Ben's shaking his head before Sam's even finished talking. "No. Not me, Sam. The hospital. The pattern of bruising on Dean's chest is identical to the marks a shotgun leaves. The fact that you were in the room means nothing as far as that goes; the hospital is required by law to call the police when any gun shot victims come in."

He favours Sam with a careful look, one that nearly begs for honesty. "I shouldn't even be telling you this. But something tells me that you're not going to run off and leave your brother here. Am I right, Sam?"

Sam can't find the words, so he nods. Ben continues.

"They're going to want to know everything, Sam. Everything that happened before you woke up to your brother suffocating, and anything you can tell them about what he was doing before you two hooked up. Okay?"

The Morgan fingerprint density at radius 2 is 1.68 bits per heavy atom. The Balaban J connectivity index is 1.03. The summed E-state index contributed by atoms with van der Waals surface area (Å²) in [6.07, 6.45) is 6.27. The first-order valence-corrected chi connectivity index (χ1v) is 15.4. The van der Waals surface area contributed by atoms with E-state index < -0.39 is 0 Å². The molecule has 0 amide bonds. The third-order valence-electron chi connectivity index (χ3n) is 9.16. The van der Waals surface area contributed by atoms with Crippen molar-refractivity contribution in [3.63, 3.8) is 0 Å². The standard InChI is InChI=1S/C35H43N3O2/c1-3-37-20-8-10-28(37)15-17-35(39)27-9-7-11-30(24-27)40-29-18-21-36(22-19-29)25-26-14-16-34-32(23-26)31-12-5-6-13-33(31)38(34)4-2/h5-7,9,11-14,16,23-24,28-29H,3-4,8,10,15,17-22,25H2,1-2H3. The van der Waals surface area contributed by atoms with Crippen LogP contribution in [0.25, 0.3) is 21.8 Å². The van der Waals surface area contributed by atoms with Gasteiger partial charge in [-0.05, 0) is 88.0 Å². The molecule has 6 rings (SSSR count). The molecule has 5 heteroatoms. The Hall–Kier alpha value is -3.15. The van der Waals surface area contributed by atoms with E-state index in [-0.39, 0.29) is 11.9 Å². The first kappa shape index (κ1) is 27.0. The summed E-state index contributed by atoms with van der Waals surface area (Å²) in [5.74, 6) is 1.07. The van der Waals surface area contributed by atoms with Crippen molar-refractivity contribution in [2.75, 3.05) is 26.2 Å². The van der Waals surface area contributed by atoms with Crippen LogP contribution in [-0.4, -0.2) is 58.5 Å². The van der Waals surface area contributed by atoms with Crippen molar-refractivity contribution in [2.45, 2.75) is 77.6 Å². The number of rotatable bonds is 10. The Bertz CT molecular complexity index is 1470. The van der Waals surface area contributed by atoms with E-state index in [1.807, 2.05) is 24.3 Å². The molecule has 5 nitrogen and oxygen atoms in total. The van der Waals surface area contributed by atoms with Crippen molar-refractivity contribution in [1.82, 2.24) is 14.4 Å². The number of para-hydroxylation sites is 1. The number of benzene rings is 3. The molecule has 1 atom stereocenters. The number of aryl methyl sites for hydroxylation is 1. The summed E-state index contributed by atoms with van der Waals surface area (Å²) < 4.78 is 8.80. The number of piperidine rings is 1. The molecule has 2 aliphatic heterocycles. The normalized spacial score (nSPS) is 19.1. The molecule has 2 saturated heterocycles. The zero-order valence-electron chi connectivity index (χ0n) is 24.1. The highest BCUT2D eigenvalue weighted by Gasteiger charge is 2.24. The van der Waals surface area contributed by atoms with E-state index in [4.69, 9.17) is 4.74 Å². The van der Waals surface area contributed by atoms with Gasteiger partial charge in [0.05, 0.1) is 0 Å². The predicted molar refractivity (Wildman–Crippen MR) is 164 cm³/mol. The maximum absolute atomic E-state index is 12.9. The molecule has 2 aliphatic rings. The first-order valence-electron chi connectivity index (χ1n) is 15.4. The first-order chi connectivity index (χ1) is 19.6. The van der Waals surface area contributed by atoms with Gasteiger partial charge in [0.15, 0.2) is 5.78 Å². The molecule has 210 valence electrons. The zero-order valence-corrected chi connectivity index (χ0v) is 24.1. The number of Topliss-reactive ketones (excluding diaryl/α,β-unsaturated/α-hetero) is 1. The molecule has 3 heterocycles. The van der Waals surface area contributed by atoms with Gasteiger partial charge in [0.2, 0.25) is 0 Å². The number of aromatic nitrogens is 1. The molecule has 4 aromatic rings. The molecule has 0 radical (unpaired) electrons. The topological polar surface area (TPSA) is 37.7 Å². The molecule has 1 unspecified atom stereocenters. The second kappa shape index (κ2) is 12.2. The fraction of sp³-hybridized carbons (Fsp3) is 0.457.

"I didn't know it was that bad." Sam looks down at his hands hanging between his knees, and is perplexed by their shaking. He sets his coffee down on the floor before he drops it. "Dean, he's always been really good at hiding it when he's hurt. When he's really hurt, that is. If he gets a little splinter, or a paper cut, he'll whine about it for as long as he can get away with it, to anyone who will listen. But the real injuries, the ones that can really cause some damage…When he was twelve, he walked around with a broken foot for three days before our dad finally found him out." Sam pauses for a minute. He remembers with perfect clarity how angry their father had been when he caught a glimpse of the damage, before Dean could get his sock on quick enough to conceal it. He remembers how white-faced Dean had been when the doctor was poking and prodding the foot swollen to nearly twice it's size, and he still remembers how Dean winked at him from the gurney as they wheeled him down to x-ray. "I could never understand why he did it. I think he thought he was saving my dad money, and trouble, but it always got worse and cost more once he finally got it taken care of."